[AFF] Control Room

Jehane Noujaim’s Control Room (IMDB) continues the trend of excellent documentary filmmaking that we’ve been witnessing over the last few years. I had a chance to watch the film last night at its Atlanta Film Festival screening with a packed and enthusiastic audience (for those Atlantans who missed it, Control Room will be opening Friday at the Midtown Art Theater). Noujaim’s film is very compelling, and I’ve been struggling the last few days to find a way to review it, so I’ll admit that this review is probably more impressionistic than most.

The film, which deploys a classic cinema verite style, opens with several Arabs watching one of Bush’s pre-war speeches on Al Jazeera and essentially introduces one of the basic, but significant, arguments made by the film, which is to illustrate how the US and Arab narratives of the war lead to vastly different perspectives on it. In his Village Voice review, J. Hoberman notes that “every conflict is a contest of competing narratives.” In a later sequence, one of the Al Jazeera employees echoes Walter Benjamin when he observes that “history is written by the victors.”

The scenes in CentCom are also fascinating, specifically the interactions between Lietenant John Rushing, a young American information officer, and Sudanese journalist Hassan Ibrahim, whom Hoberman describes as “a former bin Laden classmate, onetime Deadhead, and ex-BBC man.” Initially, Rushing maintains the classic justification for the war in Iraq based on humanitarian grounds. Saddam Hussein is a ruthless dictator, and the US has an opportunity to bring democracy to Iraq. Gradually, Rushing begins to question some of these beliefs, or at the very least, he’s willing to discuss them, and one of the film’s most powerful scenes shows Rushing and Ibrahim planning to get together for dinner to further discuss their perceptions of the war.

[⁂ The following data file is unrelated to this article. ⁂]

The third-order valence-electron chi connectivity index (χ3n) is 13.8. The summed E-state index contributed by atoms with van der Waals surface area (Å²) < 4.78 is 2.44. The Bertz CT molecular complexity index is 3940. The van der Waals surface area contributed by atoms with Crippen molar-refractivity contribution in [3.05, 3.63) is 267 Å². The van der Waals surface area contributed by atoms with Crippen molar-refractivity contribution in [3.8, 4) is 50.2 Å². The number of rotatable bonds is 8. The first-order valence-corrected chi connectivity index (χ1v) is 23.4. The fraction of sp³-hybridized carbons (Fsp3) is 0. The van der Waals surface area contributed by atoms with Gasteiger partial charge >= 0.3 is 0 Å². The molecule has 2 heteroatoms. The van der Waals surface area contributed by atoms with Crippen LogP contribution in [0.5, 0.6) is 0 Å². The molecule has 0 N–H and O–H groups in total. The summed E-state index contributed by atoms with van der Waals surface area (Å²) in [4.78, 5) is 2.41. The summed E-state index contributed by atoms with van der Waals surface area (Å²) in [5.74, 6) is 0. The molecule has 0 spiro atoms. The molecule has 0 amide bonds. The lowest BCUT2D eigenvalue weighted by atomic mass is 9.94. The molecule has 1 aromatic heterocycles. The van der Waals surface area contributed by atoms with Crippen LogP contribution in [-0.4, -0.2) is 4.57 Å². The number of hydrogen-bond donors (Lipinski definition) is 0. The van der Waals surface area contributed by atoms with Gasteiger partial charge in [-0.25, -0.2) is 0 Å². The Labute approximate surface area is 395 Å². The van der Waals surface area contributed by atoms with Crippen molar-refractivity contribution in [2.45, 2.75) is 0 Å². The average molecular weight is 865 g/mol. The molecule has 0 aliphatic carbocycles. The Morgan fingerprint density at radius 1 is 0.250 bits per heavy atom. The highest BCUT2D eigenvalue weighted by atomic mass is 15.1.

One aspect of the film that I found fascinating was the clear efforts that Al Jazeera confronted simply to define itself. It’s interesting to watch the debates in teh newsroom about what news should be covered, and from what perspective. Other scenes portray the absurdity of the military efforts to manage the media in the war. One sequence that got a lot of laughs involved the infamous deck of cards, which the military revealed at a CentCom press conference. The army announced the existence of the deck, but then failed to provide the press with any copies of the deck or even to display the deck in a public space. Throughout the film we witness the ways in which information is managed, and in a sense, it may not be a terribly new story, but with violence in Iraq continuing, it’s a story that needs to be told with great urgency.

There are several humorous moments in the film in which Donald Rumsfeld is accusing Al Jazeera faking evidence in order to drum up opposition to the war. In fact, Rumsfeld’s comment, “the truth will come out” probably got the biggest laugh of the night. I’m still thinking about this movie, two days after seeing it initially, and I think it may be the kind of film that I’ll want to write about in an exteneded essay.